that had hitherto urged her to exclude the sentiment from her heart.
No account now did she take of any difference in station. Be she
nobler a thousand times, be he simpler a thousand times, the fact
remained that she was a woman, he a man, and beyond that she did
not seek to go.
Low indeed were the Lilies of France when a daughter of the race of
their upholders heeded them so little and the caste they symbolised.
Henriette came to her that afternoon, and, all ignorant of the
sources of her grief, she essayed to soothe and comfort her, in
which, at last, she succeeded.
In the evening Ombreval sent word that he wished to speak to her -
and that his need was urgent. But she returned him the answer that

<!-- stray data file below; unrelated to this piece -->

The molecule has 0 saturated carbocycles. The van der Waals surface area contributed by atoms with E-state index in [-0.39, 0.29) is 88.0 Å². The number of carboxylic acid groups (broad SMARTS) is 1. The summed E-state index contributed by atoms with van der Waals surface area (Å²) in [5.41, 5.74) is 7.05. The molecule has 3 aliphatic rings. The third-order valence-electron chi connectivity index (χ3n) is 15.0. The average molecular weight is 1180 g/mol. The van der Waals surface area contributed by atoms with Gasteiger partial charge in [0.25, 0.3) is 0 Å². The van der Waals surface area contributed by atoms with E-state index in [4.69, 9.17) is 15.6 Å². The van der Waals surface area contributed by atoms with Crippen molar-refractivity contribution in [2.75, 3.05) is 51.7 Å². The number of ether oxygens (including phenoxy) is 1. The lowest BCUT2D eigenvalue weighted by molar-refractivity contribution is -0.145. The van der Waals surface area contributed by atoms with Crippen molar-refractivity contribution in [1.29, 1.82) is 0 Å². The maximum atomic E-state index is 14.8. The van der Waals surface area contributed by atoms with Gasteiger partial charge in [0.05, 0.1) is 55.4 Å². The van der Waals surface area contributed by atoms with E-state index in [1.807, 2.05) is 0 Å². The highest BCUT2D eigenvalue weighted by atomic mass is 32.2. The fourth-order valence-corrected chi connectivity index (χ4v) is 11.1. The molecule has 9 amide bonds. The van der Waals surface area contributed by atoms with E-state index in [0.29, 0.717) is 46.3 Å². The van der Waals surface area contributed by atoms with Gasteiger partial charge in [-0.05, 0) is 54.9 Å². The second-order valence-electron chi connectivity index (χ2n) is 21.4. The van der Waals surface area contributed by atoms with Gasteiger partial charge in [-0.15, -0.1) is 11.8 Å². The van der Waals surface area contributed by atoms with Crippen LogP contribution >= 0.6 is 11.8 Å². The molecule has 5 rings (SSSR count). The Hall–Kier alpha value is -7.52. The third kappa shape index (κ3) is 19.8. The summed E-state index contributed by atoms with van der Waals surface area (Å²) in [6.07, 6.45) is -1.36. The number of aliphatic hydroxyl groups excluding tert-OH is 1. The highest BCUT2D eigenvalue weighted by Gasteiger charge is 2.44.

she would see him in the morning. She was indisposed that evening,
she added, in apology.
And in the morning they met, as she had promised him. Both pale,
although from different causes, and both showing signs of having
slept but little. They broke their fast together and in silence,
which at last he ended by asking her whether the night had brought
her reflection, and whether such reflection had made her appreciate
their position and the need to set out at once.
"It needed no reflection to make me realise our position better
than I did yesterday," she answered. "I had hoped that it would
have brought you to a different frame of mind. But I am afraid that
it has not done so."
"I fail to see what change my frame of mind admits of," he answered
"Have you thought," she asked at last, and her voice was cold and
concentrated, "that this man is giving his life for you?"